Scientists at the Singapore Immunology Network (SIgN) have determined how the master gene regulator p53 could switch a gene in a cell "on" or "off" by recognizing specific sequences of nucleotides in the gene's DNA.
Their findings provide a missing piece about p53 gene repression that has eluded researchers investigating the master regulator, which undergoes mutations or deletions in over 50 percent of all cancers.
"The precise interaction of p53 with its response elements has been studied for some 20 years, and while we have a good understanding of how p53 turns on genes, no clear answer as to the equally important question of how p53 turns off or 'represses' genes has emerged," said Sir David Lane, Ph.D., a co-discoverer of p53 and now Chief Scientist at Singapore's A*STAR (Agency for Science, Technology and Research), which oversees SIgN.
"The SIgN group's identification of a bona fide 'repressive' response element has provided the missing piece which has eluded p53 researchers for a long time, as well as a definitive key with which to perform future studies," Dr. Lane added.
The findings, highlighted in the Oct. issue of Nature Reviews Cancer and published in the Proceedings of the National Academy of Sciences in August, may allow scientists to confirm the many genes involved in the complex pathways of p53 and, potentially, to uncover new p53 pathways.
The findings also clarify scientists' understanding about the cellular pathways damaged by p53 mutations and may point to areas in the pathways where new cancer targets might be discovered.
The specific sequences of nucleotides, known as response elements, that are recognized by p53 have been very difficult to decipher because they could total over one million possible combinations. In fact, predicting whether p53 actually switched a gene "on" or "off" had been an elusive goal until this recent discovery.
"The findings are truly intriguing," added Dr. Lane, who attributed the SIgN group's success to a combination of sound thinking and the right opportunities. "I expect their findings to have very positive and significant impact on the progress of biomedical research and to help define this vital tumor-fighting pathway."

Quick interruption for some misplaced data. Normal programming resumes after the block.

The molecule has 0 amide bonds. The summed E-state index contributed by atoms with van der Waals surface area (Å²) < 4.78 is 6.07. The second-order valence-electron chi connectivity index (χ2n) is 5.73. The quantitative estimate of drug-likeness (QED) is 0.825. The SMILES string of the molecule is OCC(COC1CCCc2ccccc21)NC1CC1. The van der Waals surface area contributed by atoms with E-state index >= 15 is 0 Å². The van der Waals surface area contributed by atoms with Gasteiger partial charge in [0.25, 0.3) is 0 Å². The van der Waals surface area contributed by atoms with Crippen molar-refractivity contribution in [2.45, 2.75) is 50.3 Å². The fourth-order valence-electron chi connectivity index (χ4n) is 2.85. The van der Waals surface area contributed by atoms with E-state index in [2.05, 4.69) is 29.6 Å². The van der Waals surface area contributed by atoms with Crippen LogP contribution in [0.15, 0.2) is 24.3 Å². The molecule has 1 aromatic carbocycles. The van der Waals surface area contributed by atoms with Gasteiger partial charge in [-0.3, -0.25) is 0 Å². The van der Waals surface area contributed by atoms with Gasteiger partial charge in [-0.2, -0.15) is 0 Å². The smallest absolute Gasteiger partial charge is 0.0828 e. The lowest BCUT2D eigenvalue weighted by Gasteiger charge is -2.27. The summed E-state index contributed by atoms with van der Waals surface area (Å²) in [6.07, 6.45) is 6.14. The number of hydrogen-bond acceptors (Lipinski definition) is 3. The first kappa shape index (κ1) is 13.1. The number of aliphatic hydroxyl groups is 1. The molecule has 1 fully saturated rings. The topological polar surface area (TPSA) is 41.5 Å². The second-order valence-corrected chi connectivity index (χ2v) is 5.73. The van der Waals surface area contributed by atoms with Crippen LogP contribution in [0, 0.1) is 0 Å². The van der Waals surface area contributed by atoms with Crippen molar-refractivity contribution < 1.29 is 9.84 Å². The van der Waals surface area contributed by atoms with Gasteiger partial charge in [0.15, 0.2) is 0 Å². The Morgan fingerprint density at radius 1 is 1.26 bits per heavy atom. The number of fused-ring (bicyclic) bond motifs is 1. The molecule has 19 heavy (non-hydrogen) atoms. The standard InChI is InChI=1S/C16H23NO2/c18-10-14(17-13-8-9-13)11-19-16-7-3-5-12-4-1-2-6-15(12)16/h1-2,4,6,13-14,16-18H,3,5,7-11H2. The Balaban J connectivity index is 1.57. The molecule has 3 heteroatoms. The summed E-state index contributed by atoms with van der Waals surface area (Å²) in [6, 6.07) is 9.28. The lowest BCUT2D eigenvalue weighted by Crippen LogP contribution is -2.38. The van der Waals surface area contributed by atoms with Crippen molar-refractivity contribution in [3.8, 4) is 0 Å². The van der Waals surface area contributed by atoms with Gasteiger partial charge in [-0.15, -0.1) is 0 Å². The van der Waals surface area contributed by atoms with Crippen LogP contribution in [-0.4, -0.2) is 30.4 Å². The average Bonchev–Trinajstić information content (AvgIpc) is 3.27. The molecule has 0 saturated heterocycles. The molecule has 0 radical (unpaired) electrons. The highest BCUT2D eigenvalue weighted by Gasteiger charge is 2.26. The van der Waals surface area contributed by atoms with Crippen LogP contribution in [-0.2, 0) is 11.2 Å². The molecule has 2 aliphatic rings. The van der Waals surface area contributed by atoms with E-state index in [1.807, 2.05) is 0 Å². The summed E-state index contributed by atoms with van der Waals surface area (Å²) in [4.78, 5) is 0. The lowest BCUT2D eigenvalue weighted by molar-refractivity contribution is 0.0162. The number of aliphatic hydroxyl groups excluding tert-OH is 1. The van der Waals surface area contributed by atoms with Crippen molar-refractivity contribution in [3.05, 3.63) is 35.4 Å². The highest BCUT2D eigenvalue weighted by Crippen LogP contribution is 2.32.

By applying a systematic approach to analyzing known p53 response elements, the Singapore scientists succeeded in identifying a simpler two-nucleotide core sequence that was sufficient to provide an accurate prediction.
Interestingly, the discovery was made by a SIgN research group, led by Ren Ee Chee, Ph.D., that focuses on immunology rather than molecular biology or genetics.
"We had been studying a metastasis gene which is upregulated in liver cancer called Lasp-15," said Dr. Ren. "As it happened to be under the control of p53, we wanted to determine in detail the role of p53. However we quickly realized that the existing literature was not helpful enough as there were ambiguities over how p53 exerts control over specific genes."
This led to the SIgN researchers' identification of the definitive two-nucleotide sequence, and subsequent establishment of a general set of rules to predict the roles of nucleotides within a response element, which enabled them to correct those of 20 response elements (out of 162 assessed).
Dr. Ren added, "Our findings illustrate how exciting science can be, when innovative discoveries can arise from unexpected sources. They are also proof that frequently in nature, what may seem very complicated at first eventually turns out to be simple and elegant."
Praising the group's efforts, SIgN Scientific Director Paola Castagnoli, Ph.D., said, "This study has significant and far-reaching implications. It will allow for the confirmation of many genes involved in the complex pathways of p53 and, potentially, uncover new p53 pathways. It also clarifies our understanding of which cellular pathways are damaged by p53 mutations and points to areas where new cancer targets might be discovered. I am proud of the group's achievements thus far, and look forward to more exciting findings from them."
Source: Agency for Science, Technology and Research (A*STAR)
Explore further: Breakthrough provides new hope for more effective treatments of HER2+ breast cancer